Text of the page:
The Proe Afterburning™ Cycle Engine also avoids the problem the Stirling Engine has in becoming "heat bound". An open cycle, such as the Proe Afterburning™ cycle and standard car and truck engines, receives a fresh charge of cold air and exhausts warm air during each cycle. The temperature difference between inlet and exhaust represents heat that, even though unavailable for making power, must be rejected to allow the engine to continue to run. The closed Stirling cycle also has to reject a corresponding amount of heat, but lacking a fresh air intake and exhaust, must reject all that additional heat through the engine walls. For this reason, the cooling system on a Stirling engine must be about 4 times larger than the cooling system for a corresponding Proe Afterburning™ Engine.  (For more on the thermodynamics of Stirling and Proe Afterburning™ engines see the Stirling Comparison Adobe File.)

The Stirling cycle has a final significant practical engineering problem – it is unable to generate practical power levels unless it uses a pressurized, high heat capacity, gas as its working fluid.   The usual working gases are helium and hydrogen, both of which are difficult to retain in a high temperature seal environment.   For this reason, Stirling engines are generally connected to regulated welders’ gas bottles to continuously replenish the hydrogen or helium lost through the seals.  (Of course there are safety concerns with hot high-pressure hydrogen leakage near a burner.)   One company has even tried the more expensive, complex, and less reliable approach of adding a water electrolysis unit to generate the hydrogen needed to offset their leaky seals.    Conversely, the Proe Afterburning™ engine, like aircraft and automotive engines, is able to produce effective and efficient engine power levels by simply using the air for its working fluid.   No new technology is needed to seal our engines.  Conventional, low cost, and well proven rings and valves; as commonly found in air compressors and automotive engines; are all that are needed to provide highly effective sealing.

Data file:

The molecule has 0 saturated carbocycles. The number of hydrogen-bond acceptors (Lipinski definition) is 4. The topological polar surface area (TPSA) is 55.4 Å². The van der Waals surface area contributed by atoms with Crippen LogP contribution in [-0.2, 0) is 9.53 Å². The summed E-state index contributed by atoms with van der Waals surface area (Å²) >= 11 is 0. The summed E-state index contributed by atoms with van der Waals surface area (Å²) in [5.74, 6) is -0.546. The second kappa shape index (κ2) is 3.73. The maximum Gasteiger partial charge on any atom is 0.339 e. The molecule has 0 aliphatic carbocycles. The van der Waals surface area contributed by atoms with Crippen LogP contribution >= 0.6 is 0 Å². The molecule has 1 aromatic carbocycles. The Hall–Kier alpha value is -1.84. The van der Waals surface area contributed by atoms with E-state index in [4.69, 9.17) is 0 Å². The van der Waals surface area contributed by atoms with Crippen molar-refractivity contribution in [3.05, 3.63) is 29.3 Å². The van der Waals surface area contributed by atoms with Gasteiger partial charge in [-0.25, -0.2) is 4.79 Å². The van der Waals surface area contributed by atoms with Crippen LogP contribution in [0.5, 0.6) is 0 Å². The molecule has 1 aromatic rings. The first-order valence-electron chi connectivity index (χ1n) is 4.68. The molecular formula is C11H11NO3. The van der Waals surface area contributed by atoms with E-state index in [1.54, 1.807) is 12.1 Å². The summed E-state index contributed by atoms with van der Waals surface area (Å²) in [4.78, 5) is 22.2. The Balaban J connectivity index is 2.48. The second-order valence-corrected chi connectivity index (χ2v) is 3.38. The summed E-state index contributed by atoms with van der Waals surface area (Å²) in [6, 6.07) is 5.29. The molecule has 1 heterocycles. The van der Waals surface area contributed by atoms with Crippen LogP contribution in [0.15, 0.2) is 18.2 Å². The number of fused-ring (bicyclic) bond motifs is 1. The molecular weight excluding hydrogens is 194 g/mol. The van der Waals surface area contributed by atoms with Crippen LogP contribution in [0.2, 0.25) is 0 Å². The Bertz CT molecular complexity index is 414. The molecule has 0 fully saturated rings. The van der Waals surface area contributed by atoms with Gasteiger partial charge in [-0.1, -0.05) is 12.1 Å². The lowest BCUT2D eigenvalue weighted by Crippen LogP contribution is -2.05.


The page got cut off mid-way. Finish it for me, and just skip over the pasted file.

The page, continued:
New Technology Using Conventional Engine Parts:  The Proe Afterburning™ Cycle Engine uses simple, conventional, engine components to provide an engine having low fuel consumption while meeting 21st century environmental requirements. Although well suited to gasoline fuel, the cycle is ideal for alternative fuels such as CNG, Propane, Wood Chips, and Hydrogen. Powerplants using this cycle will soon become viable, low-cost, alternatives to fuel cells, diesel engines and gas turbine engines.